Parsing the Peacock: Langland’s Wills and the Limits of voluntas
L’s allegory of the peacock in B.12.236-63 maps a troubled testamentary system onto the body of a conflicted bird, animating one of PPl‘s central tenets: Redde quod debes. In this passage, traditional associations with peacocks are brought together with commonplaces surrounding false executors and other dangers of the testamentary system. L explores the limits of voluntas by arguing that the testament is a false document if the intentions it records are not matched in life by habitual restitution. The testator’s salvation is also jeopardized if he relies on executors to pay his debts. Yet Piers’s paradigmatic testament in passus 6 is valueless as far as the testator is concerned, as it testifies that the testator owes nothing. It can, however, act as an exemplum for those who do not regularly give back what they owe. In complementing Piers’s paradigmatic will in passus 6, the peacock allegory contributes to the notion that L’s poem employs an archive of documents that charts the path to salvation in terms of documentary culture. Indeed, L’s pun on ‘tail/tally’ in the peacock passage suggests that his reading of the bird may have been informed by the most widespread method for recording debt in his day: the tally stick. (MVD)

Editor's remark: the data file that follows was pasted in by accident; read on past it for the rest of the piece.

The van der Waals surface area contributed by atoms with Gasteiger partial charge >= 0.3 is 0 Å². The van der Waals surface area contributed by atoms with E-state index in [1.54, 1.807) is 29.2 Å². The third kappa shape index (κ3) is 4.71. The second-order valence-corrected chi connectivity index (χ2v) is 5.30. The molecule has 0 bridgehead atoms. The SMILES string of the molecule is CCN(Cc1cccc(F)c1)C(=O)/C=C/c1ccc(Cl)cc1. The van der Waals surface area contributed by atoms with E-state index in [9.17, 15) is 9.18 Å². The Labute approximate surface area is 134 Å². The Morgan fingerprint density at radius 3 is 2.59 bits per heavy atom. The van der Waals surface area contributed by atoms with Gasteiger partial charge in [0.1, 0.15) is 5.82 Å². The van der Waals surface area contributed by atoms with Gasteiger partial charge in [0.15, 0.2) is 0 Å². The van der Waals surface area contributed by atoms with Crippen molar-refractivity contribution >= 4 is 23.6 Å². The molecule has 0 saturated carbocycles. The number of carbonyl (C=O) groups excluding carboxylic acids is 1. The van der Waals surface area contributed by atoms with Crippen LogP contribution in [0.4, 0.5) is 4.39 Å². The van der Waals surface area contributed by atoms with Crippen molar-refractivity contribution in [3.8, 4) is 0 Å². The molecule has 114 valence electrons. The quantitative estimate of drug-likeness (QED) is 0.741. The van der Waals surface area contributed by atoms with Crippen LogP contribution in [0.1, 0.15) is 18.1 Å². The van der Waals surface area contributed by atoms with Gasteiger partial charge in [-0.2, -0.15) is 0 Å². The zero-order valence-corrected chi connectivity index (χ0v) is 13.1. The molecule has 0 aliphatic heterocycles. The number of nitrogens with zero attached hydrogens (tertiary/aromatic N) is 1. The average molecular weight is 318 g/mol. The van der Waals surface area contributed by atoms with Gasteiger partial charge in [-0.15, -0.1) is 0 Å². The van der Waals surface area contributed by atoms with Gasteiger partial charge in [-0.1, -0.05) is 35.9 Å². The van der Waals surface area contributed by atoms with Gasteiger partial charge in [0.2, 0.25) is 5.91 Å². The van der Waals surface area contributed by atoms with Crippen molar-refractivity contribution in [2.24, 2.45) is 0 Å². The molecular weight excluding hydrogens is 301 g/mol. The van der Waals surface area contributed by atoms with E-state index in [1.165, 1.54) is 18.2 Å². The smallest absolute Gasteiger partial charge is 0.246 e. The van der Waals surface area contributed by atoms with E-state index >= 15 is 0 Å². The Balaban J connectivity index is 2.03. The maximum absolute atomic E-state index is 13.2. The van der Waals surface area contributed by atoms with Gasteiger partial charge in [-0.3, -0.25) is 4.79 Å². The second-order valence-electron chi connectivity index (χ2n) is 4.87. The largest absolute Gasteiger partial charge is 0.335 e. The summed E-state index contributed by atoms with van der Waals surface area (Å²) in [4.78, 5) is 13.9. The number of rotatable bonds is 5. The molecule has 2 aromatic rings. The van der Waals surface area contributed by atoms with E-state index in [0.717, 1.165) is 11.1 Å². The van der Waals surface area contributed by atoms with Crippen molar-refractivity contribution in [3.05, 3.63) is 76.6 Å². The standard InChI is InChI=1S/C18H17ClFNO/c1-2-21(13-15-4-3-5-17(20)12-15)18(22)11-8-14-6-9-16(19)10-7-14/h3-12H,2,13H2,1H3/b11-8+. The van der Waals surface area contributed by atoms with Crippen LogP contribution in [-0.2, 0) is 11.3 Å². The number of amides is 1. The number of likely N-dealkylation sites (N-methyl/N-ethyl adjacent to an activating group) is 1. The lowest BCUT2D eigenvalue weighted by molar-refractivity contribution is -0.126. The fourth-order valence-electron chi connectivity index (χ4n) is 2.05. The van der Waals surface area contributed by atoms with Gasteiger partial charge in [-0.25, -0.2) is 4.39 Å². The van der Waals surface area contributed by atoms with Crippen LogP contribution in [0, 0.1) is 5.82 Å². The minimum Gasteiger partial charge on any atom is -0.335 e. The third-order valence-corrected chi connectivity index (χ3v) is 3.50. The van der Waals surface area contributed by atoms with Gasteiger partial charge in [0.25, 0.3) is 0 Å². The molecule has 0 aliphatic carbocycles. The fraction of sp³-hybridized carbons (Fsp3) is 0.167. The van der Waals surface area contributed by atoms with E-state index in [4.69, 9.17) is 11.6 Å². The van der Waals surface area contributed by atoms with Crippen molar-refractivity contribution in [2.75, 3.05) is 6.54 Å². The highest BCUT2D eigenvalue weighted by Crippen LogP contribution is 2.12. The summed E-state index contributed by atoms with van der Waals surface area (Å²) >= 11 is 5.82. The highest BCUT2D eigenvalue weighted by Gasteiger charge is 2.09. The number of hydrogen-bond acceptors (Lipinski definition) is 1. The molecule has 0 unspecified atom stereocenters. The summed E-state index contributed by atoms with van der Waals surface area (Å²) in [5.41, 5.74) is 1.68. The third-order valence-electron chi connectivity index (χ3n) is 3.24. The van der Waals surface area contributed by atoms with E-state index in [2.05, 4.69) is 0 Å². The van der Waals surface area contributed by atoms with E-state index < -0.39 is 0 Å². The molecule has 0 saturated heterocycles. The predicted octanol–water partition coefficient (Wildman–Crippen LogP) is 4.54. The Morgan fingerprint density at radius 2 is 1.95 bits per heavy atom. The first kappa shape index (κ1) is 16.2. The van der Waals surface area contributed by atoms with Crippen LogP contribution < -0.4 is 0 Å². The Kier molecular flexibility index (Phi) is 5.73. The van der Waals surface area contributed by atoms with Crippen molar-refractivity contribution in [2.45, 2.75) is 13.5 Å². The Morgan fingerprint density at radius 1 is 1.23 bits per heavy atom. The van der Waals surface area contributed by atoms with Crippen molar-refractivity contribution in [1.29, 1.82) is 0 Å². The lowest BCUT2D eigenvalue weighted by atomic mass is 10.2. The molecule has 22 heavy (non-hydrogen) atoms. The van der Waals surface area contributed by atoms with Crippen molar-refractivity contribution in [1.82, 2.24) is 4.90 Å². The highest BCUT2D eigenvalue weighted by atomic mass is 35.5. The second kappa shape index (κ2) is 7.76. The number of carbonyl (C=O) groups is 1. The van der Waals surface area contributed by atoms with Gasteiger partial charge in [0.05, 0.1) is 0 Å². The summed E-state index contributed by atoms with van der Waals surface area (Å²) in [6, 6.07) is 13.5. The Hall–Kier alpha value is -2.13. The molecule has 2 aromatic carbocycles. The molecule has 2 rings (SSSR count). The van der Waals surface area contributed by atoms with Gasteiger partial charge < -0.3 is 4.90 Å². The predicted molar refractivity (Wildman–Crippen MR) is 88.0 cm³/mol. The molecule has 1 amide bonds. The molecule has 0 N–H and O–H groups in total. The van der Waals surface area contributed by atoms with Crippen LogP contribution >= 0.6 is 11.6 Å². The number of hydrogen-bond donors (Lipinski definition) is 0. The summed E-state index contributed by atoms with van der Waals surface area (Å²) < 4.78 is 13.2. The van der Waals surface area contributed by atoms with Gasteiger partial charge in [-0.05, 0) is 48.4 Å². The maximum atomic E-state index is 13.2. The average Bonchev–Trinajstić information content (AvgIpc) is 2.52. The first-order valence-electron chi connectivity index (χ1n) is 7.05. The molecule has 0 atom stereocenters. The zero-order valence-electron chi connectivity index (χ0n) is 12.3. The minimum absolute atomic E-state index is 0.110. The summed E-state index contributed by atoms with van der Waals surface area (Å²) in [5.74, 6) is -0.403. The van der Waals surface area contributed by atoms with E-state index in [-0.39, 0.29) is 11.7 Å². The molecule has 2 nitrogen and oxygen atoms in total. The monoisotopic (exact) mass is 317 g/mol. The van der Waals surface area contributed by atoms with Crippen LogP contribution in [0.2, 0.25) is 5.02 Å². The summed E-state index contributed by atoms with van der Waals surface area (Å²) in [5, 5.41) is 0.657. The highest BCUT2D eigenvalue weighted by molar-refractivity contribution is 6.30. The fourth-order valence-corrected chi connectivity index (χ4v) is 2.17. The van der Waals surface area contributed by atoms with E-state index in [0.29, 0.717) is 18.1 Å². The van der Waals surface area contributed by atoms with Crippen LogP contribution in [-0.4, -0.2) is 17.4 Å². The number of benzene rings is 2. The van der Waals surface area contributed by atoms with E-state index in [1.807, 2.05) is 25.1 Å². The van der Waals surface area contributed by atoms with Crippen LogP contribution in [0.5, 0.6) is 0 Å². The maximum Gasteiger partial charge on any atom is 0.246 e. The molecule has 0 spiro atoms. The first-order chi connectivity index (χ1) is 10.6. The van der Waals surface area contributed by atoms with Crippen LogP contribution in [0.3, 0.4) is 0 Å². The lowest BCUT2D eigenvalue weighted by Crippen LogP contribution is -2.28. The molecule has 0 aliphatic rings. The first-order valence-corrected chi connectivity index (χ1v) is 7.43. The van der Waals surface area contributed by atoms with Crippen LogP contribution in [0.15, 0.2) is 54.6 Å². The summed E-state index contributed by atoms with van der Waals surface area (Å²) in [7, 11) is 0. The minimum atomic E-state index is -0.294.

YLS, 25 (2011), 77-94.
Van Dussen, Michael